Like Father, Like Son

ALUMNI REPORT

Alumni Report Brandon Lauer, River Hill, Wrestling

His Dream Was To Coach Wrestling

Now He Does

December 18, 2009|By Glenn Graham | Glenn Graham,glenn.graham@baltsun.com

In March 1988, at the age of 6, Brandon Lauer creatively declared his future.

Using crayons on drawing paper, Lauer drew three stick figures - two players and one coach - and then his kindergarten teacher filled in the caption bubble that hovered above the middle character. It read: "I would like to be a coach."

Lauer, now 27, is fulfilling his dream and more.

Not only is he the wrestling coach at his alma mater, River Hill, where he enjoyed one of the state's most prolific wrestling careers, but he's also following directly in his father's footsteps. Earl Lauer coached the River Hill program since its inception in 1996, turning it into a state power before passing the torch to the younger Lauer in 2006.

Brandon Lauer, who went on to become an All-American at West Virginia, said, "the stars were aligned just right" for taking over the program he helped build into a winner.

"It kind of feels like I never left in a sense because this is like my second home," said Lauer, who spent one season as an assistant coach to his father. "I grew up here, I'm a part of it and it's where my roots are. The passion to do well - it kind of fuels you as a coach because you want to see the program that you were part of continue to succeed."

The program's success - six county championships and a state dual-meet championship in 2003 - was largely because of Brandon Lauer's remarkable individual accomplishments on the mat. In three seasons, the 2000 grad compiled a 111-0 record with three state titles - one of only four Maryland public school wrestlers to enjoy undefeated careers.

"Obviously, Brandon had a great run going 111-0, and I was fortunate to get a chance to watch every match. It's incredible both as a coach and a parent to be able to do that. You can't ask for anything more," Earl Lauer said.

Hard work, intensity and dedication were foundations for Brandon Lauer throughout his wrestling career, the necessary intangibles to go with his natural athleticism, aggressiveness and tremendous balance that enabled him to move fluidly from one move to the next.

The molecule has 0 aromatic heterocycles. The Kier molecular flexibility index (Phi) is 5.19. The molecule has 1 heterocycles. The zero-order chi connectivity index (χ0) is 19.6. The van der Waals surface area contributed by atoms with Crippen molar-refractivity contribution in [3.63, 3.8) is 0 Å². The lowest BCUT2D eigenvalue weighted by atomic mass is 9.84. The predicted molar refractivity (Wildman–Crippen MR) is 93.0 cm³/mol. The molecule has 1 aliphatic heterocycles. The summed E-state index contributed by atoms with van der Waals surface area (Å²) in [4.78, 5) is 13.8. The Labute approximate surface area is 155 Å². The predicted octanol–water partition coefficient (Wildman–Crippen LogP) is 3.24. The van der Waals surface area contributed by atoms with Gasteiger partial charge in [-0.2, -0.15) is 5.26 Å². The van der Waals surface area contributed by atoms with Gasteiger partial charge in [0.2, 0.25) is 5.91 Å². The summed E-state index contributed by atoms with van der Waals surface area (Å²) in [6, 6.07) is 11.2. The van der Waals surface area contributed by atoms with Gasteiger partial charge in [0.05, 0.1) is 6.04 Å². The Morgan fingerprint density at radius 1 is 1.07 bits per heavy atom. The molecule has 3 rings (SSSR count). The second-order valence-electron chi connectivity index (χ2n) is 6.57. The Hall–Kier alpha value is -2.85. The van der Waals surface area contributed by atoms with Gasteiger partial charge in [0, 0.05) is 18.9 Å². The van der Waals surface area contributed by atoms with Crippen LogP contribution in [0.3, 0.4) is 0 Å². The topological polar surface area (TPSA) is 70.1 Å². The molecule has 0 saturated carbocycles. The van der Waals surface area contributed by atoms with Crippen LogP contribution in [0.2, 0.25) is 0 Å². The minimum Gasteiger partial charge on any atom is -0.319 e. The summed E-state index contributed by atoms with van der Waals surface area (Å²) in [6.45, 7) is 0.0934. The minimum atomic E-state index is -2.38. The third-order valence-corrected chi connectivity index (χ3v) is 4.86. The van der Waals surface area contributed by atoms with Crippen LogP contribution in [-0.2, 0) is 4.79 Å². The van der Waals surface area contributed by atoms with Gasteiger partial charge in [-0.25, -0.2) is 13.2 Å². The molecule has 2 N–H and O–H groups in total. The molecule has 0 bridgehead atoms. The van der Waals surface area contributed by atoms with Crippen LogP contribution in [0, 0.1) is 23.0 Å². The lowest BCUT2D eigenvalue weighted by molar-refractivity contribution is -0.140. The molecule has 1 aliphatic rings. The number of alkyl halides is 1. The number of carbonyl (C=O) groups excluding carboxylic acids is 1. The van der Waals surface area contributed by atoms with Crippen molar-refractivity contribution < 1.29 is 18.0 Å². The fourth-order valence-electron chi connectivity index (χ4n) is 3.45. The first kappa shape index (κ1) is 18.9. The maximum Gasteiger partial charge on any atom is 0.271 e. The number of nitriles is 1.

In the midst of winning 111 straight matches in high school, Lauer said there wasn't much time to enjoy the accomplishments as they came, with the focus always on the next match. Now, he reflects on his achievements with pride and satisfaction.

"Looking back and watching some of the great kids that have come through since I left - watching them win and other times when they fell a little short - it really makes it that much more special what I was able to accomplish," Lauer said. "It doesn't come along very often, and I'm just very appreciative of all the coaches I've had and all the practice partners I worked with."

He says the competitive nature that fueled him as a wrestler is a driving force now that he's a coach, and the fact he's at his alma mater adds to his desire to succeed.

"It's the same," Lauer says. "I don't like to lose to anybody."

The Hawks, 4-0 this season, are working hard on following Lauer's lead with a strong mix of returning talent to go with promising newcomers.

"He drives me a lot," said Cameron Kirby, a 119-pound junior. "I want to get to a state-champion level, and he can help me get there. I feel that since he's been in the same shoes we are in now, he knows exactly what we need to do to win. We all want to try to match his level and make him proud of his team."

The day he married his wife, Kristin, who also teaches and coaches at River Hill, is what Lauer will tell you has been the best day of his life.

There have been plenty of other memorable ones.

The last time he had his hand raised in high school, completing his perfect career, ranks high - as does the night in March 2008 when he and his father were inducted into the Maryland Public Secondary Schools Athletic Association Wrestling Hall of Fame.

As for the kindergarten art project in which he was asked to draw what he wanted to be when he grew up, that was an easy one.

"All the other kids were drawing astronauts, firemen and other stuff. But athletics was already a big part of my life, and my dad was my hero. That's what he did, so that's what I wanted to do," Lauer said.

Alumni report

Each Friday, The Baltimore Sun will catch up with a former area high school sports figure. In the spotlight today is former River Hill wrestler Brandon Lauer. To suggest former athletes or coaches to be considered for Alumni Report, please e-mail sports@baltsun.com .

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